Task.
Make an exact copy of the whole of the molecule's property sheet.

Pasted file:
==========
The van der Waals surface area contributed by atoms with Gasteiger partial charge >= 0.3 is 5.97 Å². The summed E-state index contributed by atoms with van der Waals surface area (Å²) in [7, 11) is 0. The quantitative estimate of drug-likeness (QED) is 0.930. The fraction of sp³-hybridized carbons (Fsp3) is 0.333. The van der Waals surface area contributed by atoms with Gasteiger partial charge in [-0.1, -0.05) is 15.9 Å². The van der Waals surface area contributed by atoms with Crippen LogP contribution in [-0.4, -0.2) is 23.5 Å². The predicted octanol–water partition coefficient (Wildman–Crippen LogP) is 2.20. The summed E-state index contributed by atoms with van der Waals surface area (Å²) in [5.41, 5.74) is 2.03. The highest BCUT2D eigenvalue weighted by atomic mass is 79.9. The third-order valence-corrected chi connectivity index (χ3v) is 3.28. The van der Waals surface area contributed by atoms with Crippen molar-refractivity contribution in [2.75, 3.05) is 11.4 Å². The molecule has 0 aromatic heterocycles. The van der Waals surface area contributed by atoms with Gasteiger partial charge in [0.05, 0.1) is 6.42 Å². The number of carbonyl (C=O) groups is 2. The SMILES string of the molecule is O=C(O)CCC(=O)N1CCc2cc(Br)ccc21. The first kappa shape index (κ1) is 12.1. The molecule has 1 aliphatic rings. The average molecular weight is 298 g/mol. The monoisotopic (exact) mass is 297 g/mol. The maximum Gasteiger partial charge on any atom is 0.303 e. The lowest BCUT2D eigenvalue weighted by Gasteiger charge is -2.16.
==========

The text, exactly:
The van der Waals surface area contributed by atoms with Gasteiger partial charge >= 0.3 is 5.97 Å². The summed E-state index contributed by atoms with van der Waals surface area (Å²) in [7, 11) is 0. The quantitative estimate of drug-likeness (QED) is 0.930. The fraction of sp³-hybridized carbons (Fsp3) is 0.333. The van der Waals surface area contributed by atoms with Gasteiger partial charge in [-0.1, -0.05) is 15.9 Å². The van der Waals surface area contributed by atoms with Crippen LogP contribution in [-0.4, -0.2) is 23.5 Å². The predicted octanol–water partition coefficient (Wildman–Crippen LogP) is 2.20. The summed E-state index contributed by atoms with van der Waals surface area (Å²) in [5.41, 5.74) is 2.03. The highest BCUT2D eigenvalue weighted by atomic mass is 79.9. The third-order valence-corrected chi connectivity index (χ3v) is 3.28. The van der Waals surface area contributed by atoms with Crippen molar-refractivity contribution in [2.75, 3.05) is 11.4 Å². The molecule has 0 aromatic heterocycles. The van der Waals surface area contributed by atoms with Gasteiger partial charge in [0.05, 0.1) is 6.42 Å². The number of carbonyl (C=O) groups is 2. The SMILES string of the molecule is O=C(O)CCC(=O)N1CCc2cc(Br)ccc21. The first kappa shape index (κ1) is 12.1. The molecule has 1 aliphatic rings. The average molecular weight is 298 g/mol. The monoisotopic (exact) mass is 297 g/mol. The maximum Gasteiger partial charge on any atom is 0.303 e. The lowest BCUT2D eigenvalue weighted by Gasteiger charge is -2.16.